“I have a 15-year-old daughter, and she and her friends informed me the other day that millennials are really into The Kids in the Hall,” says Dave Foley, one fifth of that Canadian sketch-comedy troupe. “And then I realized that, to them, millennials are old people.”
Foley, now 55, is promoting a new book written by Paul Myters (brother of Mike) called Kids in the Hall: One Dumb Guy. The title that refers not to Foley or to any of his colleagues, but to the idea that each one of them might be a smart individual but that the collective troupe is just that: one dumb guy.
The Kids in the Hall’s 1989-95 TV series of the same name remains unique in comedy history, a slightly arty and often outright bizarre agglomeration of short comic sketches, peppered with plenty of unconvincing cross-dressing. There’s also Brain Candy, a comparatively vulgar 1996 film that went kerplunk on its release and could charitably be thought of as a cult film. The leader-less, egalitarian group whose characters — the Chicken Lady, Buddy Cole, the Toronto cops, the Thirty Helens — never quite penetrated into the cultural consciousness, KiTH retain a slightly warped feel, the way walking down a street in Toronto looks largely like anywhere in the U.S. except that it’s also unmistakably foreign. And they’re still touring, with Bruce McCulloch, Kevin McDonald, Mark McKinney, and Scott Thompson joining Foley for a table read of Brain Candy at San Francisco Sketchfest in 2017.
Of the five, Foley enjoyed the most success after the show wound down, hosting five seasons of Celebrity Poker Showdown and starring on the underrated NewsRadio from 1995 to 1999. He and Paul Myers will appear at Litquake on Friday, Oct. 19, during what’s sure to be a highly civilized discussion.
“As a veteran funnyman, I will of course not be too pompous or somber about anything,” Foley says. “I leave that to McKinney.”
As the years add distance, the show’s legacy seems secure, and Foley admits to coming around on sketches he initially disliked, such as the extremely strange “Love and Sausages” (which was a little dry for his taste, not to mention expensive).
“I think we’ve left a body of work that we’re all really proud of, and we’ve managed to stay alive long enough to be proud of each other’s works as well as our own,” he says. “In terms of legacy, I think all of us are kind of gratified — more than we’d like to show in public — about people telling us they were influenced by us.”
That’s a very Canadian response, but Foley cops to a feeling of pride that Portlandia’s Carrie Brownstein and Fred Armisen would apparently use “What would The Kids in the Hall do?” as a potential pathway out of a creative dead end. So what would The Kids in the Hall do?
“I’m assuming they have an idealized notion of what The Kids in the Hall would do, because in reality we would fight horribly until we got to a deadline,” Foley says. “We’d tear each other to shreds until it was time to perform, and whatever was left standing is what the decision would be.”
That sounds uncharacteristically aggressive, not to mention a hard way to work. But destructive egotism would melt away once they were on stage or screen.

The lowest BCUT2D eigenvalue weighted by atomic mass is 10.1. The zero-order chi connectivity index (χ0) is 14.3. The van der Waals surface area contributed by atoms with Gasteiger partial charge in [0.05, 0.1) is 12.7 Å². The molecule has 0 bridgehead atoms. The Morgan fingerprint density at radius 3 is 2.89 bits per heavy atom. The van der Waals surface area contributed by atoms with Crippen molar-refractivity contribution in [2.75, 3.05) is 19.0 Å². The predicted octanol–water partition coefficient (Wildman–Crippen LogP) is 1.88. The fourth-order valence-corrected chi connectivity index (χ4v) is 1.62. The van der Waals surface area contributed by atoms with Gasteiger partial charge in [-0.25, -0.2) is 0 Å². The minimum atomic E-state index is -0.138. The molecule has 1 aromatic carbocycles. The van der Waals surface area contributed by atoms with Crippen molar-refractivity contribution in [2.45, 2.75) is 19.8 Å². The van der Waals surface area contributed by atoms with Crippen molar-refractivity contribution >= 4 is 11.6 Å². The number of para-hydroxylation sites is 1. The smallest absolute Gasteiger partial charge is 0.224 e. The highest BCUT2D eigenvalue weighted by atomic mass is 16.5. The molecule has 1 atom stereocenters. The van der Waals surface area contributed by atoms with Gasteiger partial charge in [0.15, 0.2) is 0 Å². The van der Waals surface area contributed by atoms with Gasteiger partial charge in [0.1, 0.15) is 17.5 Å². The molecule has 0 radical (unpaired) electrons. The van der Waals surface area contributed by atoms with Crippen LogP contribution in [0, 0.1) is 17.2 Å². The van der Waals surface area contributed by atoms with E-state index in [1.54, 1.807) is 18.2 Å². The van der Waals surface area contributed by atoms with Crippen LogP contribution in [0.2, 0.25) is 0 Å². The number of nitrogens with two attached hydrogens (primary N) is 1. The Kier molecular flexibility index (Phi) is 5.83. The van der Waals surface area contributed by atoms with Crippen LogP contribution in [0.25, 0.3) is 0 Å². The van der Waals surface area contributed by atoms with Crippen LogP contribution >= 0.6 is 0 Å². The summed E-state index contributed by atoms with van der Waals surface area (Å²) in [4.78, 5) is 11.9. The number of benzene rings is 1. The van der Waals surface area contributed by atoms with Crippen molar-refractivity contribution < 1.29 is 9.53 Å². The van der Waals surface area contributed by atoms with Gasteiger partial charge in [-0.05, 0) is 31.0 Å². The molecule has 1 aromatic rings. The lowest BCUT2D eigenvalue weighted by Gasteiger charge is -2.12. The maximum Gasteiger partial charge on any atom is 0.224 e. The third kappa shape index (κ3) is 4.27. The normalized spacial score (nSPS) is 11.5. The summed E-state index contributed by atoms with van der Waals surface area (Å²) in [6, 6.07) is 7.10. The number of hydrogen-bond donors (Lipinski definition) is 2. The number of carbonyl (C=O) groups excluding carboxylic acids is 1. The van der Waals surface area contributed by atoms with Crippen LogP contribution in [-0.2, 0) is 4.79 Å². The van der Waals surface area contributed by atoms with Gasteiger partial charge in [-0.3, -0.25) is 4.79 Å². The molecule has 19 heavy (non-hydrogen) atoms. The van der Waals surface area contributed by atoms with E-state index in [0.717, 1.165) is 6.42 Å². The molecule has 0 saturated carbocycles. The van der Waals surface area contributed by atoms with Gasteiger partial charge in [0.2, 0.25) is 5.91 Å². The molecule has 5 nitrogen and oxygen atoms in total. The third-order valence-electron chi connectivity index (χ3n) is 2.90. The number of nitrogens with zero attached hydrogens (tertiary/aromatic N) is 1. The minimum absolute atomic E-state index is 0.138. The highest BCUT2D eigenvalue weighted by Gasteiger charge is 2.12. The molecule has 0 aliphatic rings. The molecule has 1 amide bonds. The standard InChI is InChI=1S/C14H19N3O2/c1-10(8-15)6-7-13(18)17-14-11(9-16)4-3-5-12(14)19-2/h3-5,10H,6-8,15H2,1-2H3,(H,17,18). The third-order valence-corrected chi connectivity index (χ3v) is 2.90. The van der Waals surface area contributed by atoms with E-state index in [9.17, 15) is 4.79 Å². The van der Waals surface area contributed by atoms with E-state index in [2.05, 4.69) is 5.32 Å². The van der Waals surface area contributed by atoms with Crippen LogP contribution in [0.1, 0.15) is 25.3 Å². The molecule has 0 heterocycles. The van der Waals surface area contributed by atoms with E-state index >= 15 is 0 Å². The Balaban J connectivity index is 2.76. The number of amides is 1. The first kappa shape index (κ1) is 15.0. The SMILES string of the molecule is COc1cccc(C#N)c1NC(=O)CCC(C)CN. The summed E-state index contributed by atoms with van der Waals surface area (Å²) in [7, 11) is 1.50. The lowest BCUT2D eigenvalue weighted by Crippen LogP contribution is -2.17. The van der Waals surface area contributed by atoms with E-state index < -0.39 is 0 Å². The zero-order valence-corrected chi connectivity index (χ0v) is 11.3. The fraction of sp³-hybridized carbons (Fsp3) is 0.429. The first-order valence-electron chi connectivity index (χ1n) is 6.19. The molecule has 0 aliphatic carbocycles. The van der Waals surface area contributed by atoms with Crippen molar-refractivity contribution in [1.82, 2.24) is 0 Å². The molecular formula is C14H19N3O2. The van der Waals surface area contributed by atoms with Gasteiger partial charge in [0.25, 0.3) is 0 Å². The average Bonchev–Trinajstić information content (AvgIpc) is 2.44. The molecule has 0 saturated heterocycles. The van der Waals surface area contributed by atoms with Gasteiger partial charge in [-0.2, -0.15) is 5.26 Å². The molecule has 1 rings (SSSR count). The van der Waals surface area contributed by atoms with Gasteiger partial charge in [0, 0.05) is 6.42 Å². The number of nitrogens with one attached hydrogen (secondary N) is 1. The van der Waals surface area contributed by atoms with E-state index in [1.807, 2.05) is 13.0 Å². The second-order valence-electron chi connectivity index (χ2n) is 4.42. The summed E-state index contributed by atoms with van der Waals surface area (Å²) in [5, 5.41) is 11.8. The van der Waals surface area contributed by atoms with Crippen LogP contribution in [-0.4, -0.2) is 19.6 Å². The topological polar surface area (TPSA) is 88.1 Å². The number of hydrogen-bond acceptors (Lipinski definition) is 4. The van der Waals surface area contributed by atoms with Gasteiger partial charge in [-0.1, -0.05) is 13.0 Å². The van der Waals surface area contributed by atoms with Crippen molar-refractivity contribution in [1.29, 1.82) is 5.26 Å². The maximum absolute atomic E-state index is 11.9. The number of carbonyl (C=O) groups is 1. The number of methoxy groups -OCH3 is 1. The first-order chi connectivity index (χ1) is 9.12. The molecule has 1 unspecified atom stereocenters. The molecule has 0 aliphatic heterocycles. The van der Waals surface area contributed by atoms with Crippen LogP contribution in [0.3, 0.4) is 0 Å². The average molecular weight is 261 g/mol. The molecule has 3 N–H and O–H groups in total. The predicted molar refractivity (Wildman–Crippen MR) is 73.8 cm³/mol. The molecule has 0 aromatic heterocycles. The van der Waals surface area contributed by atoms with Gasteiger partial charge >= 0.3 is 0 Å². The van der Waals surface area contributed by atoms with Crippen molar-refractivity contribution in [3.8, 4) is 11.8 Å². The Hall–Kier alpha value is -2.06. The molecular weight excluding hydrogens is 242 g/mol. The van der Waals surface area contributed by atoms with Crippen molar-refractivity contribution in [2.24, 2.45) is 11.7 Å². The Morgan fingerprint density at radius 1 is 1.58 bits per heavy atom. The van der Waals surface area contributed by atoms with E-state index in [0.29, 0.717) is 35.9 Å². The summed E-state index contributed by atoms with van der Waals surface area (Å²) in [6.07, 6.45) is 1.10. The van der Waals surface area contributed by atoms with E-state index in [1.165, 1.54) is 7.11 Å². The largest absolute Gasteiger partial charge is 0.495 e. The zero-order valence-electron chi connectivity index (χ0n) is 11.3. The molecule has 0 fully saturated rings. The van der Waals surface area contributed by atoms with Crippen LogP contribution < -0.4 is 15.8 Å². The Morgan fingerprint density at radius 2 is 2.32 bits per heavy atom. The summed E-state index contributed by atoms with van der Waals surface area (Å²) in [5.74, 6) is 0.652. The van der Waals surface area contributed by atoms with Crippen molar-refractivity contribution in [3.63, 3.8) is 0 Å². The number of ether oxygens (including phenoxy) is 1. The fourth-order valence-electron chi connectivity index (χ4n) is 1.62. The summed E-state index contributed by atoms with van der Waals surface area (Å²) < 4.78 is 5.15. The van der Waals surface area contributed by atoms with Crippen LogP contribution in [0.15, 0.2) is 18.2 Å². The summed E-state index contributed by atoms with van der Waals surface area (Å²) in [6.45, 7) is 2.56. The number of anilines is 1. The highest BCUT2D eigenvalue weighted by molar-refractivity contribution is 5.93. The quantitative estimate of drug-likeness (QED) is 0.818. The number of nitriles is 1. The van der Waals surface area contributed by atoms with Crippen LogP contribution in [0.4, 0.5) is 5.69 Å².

“Everyone would fall in love again when we were performing,” Foley says. “And everybody really worked incredibly hard to make each other look good. No Kid in the Hall has tried to throw someone off in the performance or undermine the performance.”
Perhaps the most prescient sketch was “Dipping Areas.” In it, a newbie waiter confers with a chef and his colleagues about how best to plate a dessert so that there are sufficient dipping areas for the mousse and sorbet, yet without getting a thumbprint in the chocolate dusting. It’s old enough that people are shown smoking in an upscale restaurant, yet it seems to anticipate the overwrought, pretentious food culture of the Instagram age.
“I think it very much comes out of Mark’s real life as a foodie,” Foley says. “He’s the patrician one; his dad is a diplomat. He’s the only sophisticated Kid in the Hall. That’s one we all grew more and more to like — and I don’t know if Mark will admit it, but I think it’s a veiled critique of the Kids in the Hall, of … our obsession with the minutiae of comedy and things no one else would care about. For us, they could be life-and-death battles. I don’t know if that’s entirely true, but I think a lot of our material was quietly satirizing each other.”
Dave Foley and Paul Myers talk One Dumb Guy, Friday, Oct. 19, 7 p.m., at Alamo Drafthouse Cinema at New Mission Theater, 2550 Mission St., $20-$25, kidsinthehall.ca
Read more from SF Weekly‘s Litquake issue:
This Is the Last Literary Death Match at the Elbo Room
Don’t expect authors slamming each other over the back with folding chairs on Oct. 17. Expect literary excellence with a little silliness.
Park Ranger Betty Reid Soskin Has Led a Most Magnificent Life
And she makes a compelling case that Richmond, Calif., saved the world.
(Lit-)Crawling out of This Mess, at Survival of the Queerest
There are dozens of events within the three segments of this year’s Lit Crawl. But only Baruch Porras-Hernandez’s showcase has QTPOCs of this caliber.
Ron Stallworth, Real-Life BlacKkKlansman
As in Spike Lee’s film adaptation, the Black police detective’s memoir of infiltrating the Klan reminds us that the ugliest parts of our country never quite left us.